Types of Waxes Used for Investment Casting

  • Investment casting centers on the lost wax technique of mold creation, in use for thousands of years. The wax used for these molds must have certain properties if the process is to turn out successful. The wax should be opaque rather than clear so that the artist can visualize the work; it also needs to maintain a fine balance between flexibility and brittleness. Finally, the wax must have a consistency that allows it to remain a solid while the artisan is working it. Only a relative handful of waxes fill all of these qualifications. investment casting,investment castings , Metal Castings

    Basic Types of Casting Wax

  • Investment casting has become a very complex industry with newer waxes with a far more complicated makeup than those used a thousand years ago. However, the basic three types of wax are still as effective as ever for simple investment casting. You can purchase the three stalwarts---beeswax, paraffin wax and petroleum wax---at quality art supply stores. Beeswax is literally produced by bees, and both paraffin wax and petroleum wax are carbon-based products with the main difference between them centering on the length of the carbon chain of molecules.

    Industrial Casting Wax

  • These waxes are a highly specialized form created from resins and petroleum products by highly complex chemical engineering. Industrial waxes fill the needs in investment casting that the simple beeswax and paraffin variety cannot meet. Use emulsified pattern wax---a highly recyclable variety---when you need an easy removal from the die cavity. Runner wax is itself a recycled wax; its main benefit lies in its strength when you need a hardier product for a more difficult casting. Use specialist wax for producing products meant for assembly. The standard and most versatile of the waxes is called a filled pattern wax because its features allow you to use it in any type of casting.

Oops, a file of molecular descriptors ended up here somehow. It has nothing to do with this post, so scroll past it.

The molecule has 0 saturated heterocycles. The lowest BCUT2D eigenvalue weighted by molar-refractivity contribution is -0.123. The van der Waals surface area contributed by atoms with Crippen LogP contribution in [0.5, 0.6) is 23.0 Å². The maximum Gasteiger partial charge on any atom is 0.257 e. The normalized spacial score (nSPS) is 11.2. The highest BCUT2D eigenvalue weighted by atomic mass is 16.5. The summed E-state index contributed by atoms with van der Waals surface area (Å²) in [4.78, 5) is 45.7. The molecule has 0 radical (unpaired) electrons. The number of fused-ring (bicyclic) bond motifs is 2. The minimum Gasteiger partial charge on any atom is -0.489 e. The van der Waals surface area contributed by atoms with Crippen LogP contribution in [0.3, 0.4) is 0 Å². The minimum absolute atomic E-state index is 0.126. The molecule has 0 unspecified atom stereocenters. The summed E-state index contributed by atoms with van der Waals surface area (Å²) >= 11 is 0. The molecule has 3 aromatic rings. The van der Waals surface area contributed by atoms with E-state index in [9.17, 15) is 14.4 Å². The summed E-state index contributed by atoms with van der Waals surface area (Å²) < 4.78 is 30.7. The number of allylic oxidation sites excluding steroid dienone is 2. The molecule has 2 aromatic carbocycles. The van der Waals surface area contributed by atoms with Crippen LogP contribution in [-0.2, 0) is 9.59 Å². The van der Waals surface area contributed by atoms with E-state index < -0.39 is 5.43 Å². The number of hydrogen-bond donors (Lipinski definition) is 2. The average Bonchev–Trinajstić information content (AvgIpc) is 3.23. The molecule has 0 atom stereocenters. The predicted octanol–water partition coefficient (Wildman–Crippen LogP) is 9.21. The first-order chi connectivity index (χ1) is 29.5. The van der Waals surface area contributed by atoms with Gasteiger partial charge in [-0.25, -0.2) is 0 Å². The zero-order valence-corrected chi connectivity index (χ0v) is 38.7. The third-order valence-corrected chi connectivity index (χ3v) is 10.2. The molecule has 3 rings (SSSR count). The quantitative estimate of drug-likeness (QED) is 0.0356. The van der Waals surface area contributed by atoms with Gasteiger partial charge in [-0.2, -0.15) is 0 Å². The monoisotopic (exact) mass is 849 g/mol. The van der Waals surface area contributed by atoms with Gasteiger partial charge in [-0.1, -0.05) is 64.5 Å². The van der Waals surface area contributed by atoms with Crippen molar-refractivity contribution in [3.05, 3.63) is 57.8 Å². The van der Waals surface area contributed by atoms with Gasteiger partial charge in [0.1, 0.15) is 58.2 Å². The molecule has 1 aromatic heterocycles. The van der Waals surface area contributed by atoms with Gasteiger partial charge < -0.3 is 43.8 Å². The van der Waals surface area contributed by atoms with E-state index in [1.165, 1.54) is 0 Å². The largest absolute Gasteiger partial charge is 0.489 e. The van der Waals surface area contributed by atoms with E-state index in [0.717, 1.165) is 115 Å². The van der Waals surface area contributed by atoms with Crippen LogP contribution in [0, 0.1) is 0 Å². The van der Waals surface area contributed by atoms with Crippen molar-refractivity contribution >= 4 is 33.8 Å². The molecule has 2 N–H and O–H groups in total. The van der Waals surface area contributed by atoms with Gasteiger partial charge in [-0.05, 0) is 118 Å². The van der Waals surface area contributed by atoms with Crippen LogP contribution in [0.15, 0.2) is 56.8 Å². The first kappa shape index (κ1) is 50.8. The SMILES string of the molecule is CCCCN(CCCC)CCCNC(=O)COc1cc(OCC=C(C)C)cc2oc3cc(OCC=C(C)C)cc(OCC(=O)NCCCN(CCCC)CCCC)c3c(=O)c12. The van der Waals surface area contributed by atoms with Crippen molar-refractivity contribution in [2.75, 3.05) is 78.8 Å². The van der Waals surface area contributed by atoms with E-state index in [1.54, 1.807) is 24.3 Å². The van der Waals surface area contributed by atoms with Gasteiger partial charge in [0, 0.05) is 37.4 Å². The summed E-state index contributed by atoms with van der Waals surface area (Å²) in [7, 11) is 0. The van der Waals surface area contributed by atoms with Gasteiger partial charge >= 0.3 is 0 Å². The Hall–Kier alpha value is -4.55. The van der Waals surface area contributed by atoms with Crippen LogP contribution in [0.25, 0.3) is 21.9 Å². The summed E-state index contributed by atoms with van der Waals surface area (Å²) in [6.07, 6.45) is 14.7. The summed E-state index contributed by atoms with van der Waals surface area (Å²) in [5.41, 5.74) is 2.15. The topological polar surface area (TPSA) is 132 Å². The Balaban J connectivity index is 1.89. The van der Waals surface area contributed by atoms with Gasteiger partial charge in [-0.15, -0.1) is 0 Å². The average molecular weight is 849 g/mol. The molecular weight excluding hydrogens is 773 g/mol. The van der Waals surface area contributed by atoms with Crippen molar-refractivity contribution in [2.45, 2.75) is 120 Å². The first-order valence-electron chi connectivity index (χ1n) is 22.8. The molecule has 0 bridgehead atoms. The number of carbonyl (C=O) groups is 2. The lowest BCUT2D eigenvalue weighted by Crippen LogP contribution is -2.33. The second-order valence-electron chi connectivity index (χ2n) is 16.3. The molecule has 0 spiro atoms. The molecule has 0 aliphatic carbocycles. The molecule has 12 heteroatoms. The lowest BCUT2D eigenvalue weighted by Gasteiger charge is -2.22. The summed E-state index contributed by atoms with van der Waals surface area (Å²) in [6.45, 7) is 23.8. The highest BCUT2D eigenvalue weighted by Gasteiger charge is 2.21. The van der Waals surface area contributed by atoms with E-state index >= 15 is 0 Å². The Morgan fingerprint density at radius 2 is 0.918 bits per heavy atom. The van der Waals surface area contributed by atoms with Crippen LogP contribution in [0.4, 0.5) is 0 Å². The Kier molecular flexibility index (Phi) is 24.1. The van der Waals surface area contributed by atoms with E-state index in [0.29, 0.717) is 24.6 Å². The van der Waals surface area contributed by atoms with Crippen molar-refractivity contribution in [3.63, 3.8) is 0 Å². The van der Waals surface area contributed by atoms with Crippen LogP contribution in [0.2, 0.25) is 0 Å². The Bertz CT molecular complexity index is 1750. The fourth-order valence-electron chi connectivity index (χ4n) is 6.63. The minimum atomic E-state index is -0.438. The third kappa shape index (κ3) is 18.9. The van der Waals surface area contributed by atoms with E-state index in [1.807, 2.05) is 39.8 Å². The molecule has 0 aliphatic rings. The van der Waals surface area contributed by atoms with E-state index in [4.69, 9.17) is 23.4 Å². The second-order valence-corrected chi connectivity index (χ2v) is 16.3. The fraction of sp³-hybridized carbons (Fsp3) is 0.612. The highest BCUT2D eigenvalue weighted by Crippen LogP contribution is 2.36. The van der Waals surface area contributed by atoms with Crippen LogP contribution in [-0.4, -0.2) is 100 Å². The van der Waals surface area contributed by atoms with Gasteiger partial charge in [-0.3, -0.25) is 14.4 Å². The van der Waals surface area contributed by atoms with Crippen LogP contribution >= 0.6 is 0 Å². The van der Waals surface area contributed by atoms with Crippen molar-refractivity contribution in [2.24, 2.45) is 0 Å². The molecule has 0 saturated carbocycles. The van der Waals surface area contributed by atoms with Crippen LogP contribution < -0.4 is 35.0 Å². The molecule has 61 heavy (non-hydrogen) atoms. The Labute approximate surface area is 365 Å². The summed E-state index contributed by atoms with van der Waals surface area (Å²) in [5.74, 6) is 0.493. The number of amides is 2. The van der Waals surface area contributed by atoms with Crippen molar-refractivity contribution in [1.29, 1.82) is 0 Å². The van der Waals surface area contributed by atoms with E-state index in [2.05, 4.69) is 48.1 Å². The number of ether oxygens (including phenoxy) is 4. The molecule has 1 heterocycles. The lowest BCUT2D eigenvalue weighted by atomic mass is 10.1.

Wax for Making Repairs

  • Sometimes flaws occur in products made by investment casting; you can use specialized waxes to repair these flaws. For example, you can use a cream-type wax to resurface abnormalities that appear on the surface of the finished product. These types of waxes are simply called repair waxes; the primary differences between them lie in their melting points and their ability to adhere to other forms of wax.